Friday, September 2, 2011

Medieval banquet in Cardiff Castle

Way back in 76AD Cardiff Castle started life as a Roman Fort.  Today the castle is an integral part of a lovely city where modernity mixes effortlessly with a past watched over by a 12th century Norman Keep.  The castle's sumptious Victorian interior; stained glass windows, richly emblazoned walls and ornate ceilings that rival any I've seen in Spain and France can be attributed to its wealthy patron the Marquis of Bute.

Catherine Evans with Barney the Red-tailed Buzzard
In keeping with its past, an on-site falconry center re-enacts for the public the medieval sport of hunting with birds of prey.  Confined within the castle's battlements, a Red-tailed Buzzard named Barney clings with wicked claws to the leather gauntlet of falconer, Catherine Evans, while brilliant peacocks sweep majestically across emerald lawns.

An event not to be missed for visitors to Cardiff,  is a medieval banquet in the cellar of the castle.  Guests are treated to a traditional meal accompanied by mead, a drink made of honey and wine 

We dined on Glamorgan sausage, Caerphilly Cheese Souffle Tart served with cream and herb sauce.  And then my favourite, Welsh Honey Cream Mousse topped with raspberries and chocolate served with a Danzy Jones creme anglaise. 

Alun Saunders our Welsh host at the banquet was in top form.  His group of entertainers were in full voice serenading us with the songs of a people that love to sing. Saunders invited us to join in if we knew any of the songs and "If you don't know the words then shut up", he said.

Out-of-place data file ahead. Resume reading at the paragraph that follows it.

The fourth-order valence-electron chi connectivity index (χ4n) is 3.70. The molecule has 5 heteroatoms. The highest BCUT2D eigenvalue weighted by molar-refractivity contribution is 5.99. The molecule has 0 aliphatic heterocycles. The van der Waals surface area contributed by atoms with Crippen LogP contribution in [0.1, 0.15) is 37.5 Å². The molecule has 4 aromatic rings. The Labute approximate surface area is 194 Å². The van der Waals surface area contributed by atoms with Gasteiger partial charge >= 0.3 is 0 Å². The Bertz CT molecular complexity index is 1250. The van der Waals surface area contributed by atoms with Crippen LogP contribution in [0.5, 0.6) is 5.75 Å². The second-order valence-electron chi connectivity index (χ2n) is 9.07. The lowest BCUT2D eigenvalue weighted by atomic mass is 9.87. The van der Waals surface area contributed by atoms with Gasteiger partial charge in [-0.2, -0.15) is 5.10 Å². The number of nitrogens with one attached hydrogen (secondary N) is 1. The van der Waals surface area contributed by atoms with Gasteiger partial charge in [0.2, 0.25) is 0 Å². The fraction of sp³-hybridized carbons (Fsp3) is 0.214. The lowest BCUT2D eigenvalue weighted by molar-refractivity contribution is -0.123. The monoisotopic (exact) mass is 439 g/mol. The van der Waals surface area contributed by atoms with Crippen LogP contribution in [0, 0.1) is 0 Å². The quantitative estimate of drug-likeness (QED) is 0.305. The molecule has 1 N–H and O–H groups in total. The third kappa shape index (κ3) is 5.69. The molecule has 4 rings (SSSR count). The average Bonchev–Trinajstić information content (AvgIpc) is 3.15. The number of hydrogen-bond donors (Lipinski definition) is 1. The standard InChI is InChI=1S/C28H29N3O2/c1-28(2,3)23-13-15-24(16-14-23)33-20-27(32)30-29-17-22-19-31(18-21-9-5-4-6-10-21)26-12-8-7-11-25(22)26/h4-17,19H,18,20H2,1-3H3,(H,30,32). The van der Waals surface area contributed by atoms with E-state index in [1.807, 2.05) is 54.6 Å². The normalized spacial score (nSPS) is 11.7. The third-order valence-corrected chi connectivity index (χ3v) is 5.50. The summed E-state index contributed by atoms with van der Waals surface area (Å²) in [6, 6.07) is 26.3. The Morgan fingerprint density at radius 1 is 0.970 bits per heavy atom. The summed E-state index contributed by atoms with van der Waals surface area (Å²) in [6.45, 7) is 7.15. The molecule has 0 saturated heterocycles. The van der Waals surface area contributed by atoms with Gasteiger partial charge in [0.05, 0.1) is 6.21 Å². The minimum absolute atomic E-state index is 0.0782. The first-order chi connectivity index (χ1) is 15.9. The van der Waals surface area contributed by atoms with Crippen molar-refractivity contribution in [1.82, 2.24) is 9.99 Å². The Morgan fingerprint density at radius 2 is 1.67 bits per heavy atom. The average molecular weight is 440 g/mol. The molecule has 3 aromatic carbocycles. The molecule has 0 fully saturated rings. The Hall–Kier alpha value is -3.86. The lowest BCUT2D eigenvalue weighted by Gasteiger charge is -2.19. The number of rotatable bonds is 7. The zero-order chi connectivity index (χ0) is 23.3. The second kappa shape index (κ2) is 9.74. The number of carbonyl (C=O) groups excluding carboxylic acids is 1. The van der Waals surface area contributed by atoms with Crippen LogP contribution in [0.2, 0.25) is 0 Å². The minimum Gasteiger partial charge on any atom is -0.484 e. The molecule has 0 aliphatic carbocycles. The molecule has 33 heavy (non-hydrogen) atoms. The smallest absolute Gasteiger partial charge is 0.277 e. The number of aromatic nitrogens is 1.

At a later banquet, the Welsh Guards pictured here played a stirring rendition
of Tom Jones's "Delilah" much to the delight of all of us.
 Tom Jones, that famous singing Welshman - much loved by the ladies, including me - who took the world by storm with such songs as "Delilah" was ragged unmercifully throughout the night.  Saunders, after telling us that we were supposed to have peacock pie for dinner, doubled with laughter in his telling, "Tom Jones took the last peacock.  Apparently it's the only bird he can catch these days".  This followed an exchange with the castle chef when Saunders shouted for him to bring on the peacock.  The chef roared back "There ain't no peacock". Altogether it was a jolly evening, lots of clapping, laughter and powerful Welsh vocals.

At one point in the evening I suspected that Saunders had plans to call up some of the audience for a spot of fun.  And yes I was one of them.  Next time I shall sit well back from the stage.

Posted by Anne Gordon on Friday, 2nd September, 2011

Photos copyright Anne Gordon


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